judy reyes roselyn sanchez ana ortiz devious maids lifetime 'Devious Maids' Season 2 premiere: EP Eva Longoria directs the dirt
Hollywood magic often happens in unexpected places. “Devious Maids,” Lifetime’s telenovela, is created in a former beer distribution plant on an industrial strip in Atlanta.
The over-the-top show returns for its second season Sunday, April 20, and executive producer Eva Longoria directs the episode. She adroitly shows how the lives of the maids and their employers have changed over the past few months.
Zap2it recently spent a couple of days on the elaborate set. The show began mired in controversy because people condemned it for stereotyping Latinas as maids.
The actresses, whose relatives had worked as maids, were not ashamed to play smart women who cleaned for a living. Marisol (Ana Ortiz), around whom the action revolved, was not a maid. She pretended to be one to clear her son of a murder charge. She did.
“Shouldn’t we be telling the story of the workers?” Ortiz says. “Enough is enough. Enough with the rich people getting all they want. Let’s show the workers’ lives. It is a Marc Cherry show; let’s have fun with it.”
Marisol, a college professor, is taking a leave of absence to write a book. She falls in love and moves in with a handsome, rich man, Nicholas (Mark Deklin). He has a few secrets, including a dead wife who supposedly committed suicide.
Wearing a weathered motorcycle jacket, a double row of pearls, a T. Rex Electric Warrior T-shirt and skinny jeans, Ortiz looks much hipper than the more conservative Marisol.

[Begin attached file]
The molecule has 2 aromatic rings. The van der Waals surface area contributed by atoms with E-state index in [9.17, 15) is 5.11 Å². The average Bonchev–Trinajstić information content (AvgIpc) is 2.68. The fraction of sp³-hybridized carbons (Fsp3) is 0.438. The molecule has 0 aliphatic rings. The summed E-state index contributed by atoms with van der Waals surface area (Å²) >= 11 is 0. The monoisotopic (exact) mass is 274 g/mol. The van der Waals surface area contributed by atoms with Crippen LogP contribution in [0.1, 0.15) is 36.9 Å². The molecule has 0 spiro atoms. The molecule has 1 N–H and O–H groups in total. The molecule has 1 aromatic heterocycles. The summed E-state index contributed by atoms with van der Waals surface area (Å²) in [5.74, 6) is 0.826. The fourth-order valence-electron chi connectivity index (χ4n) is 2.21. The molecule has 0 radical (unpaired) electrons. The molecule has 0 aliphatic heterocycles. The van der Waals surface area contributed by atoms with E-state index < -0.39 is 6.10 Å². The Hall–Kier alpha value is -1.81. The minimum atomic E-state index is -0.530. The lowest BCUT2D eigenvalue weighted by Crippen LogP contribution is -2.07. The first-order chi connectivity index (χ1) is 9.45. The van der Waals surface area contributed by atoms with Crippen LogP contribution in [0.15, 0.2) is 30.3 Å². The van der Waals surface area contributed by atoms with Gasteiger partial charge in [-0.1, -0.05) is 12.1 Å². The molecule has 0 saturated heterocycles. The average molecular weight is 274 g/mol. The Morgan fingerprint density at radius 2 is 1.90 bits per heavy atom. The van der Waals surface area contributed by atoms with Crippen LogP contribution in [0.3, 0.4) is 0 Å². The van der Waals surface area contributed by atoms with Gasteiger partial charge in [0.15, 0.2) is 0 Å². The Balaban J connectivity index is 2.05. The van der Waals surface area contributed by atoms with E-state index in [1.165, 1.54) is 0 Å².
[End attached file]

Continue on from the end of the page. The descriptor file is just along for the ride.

“There is new blood on the show, literally and figuratively,” she says.
The house where Marisol is living has old-world opulence, with a grand living room, a huge chandelier, a fireplace and silk couches.
“She is swept off her feet,” Ortiz says. “Her son is out of the house. She got him out of jail. ‘Oh, my gosh, what will I do with the rest of my life?’ “
The new season brings new characters, including African-Americans, making the show more diverse. All the maids are in different places in their lives. Carmen (Roselyn Sanchez) pretends to be the fiancee of her former employer, the closeted Alejandro (Matt Cedeno).
Zoila (Judy Reyes) is still bossing around her employer, Genevieve (Susan Lucci), but initially mourning her estrangement from her daughter, Valentina (Edy Ganem).
“She had to confront how obsessed she is with the lives of people around her and how unfulfilling the work she does is,” Reyes says.
The work may be unfulfilling, but Opal, the maid whom Marisol “inherited” when she moved into Nicholas’ home, “has a strong proprietary role on the comings and goings of the mansion,” says Joanna Adler, who plays Opal. “She is, by nature, quite inscrutable.”
This season will see Valentina “become more independent,” Ganem says. She’s back but won’t live with her mom right now.
Rosie (Dania Ramirez) also had a change of homes. She was in detention for months. Last season ended with her being led away in handcuffs by immigration officials, while her erstwhile employer Peri (Mariana Klaveno) gloated. Peri reported her because she was having an affair with Peri’s husband, Spence (Grant Show). Incidentally, Peri was hardly monogamous.
Rosie and Spence love each other.
“With Rosie, the glass is always half full,” Ramirez says.
Posted by:Jacqueline Cutler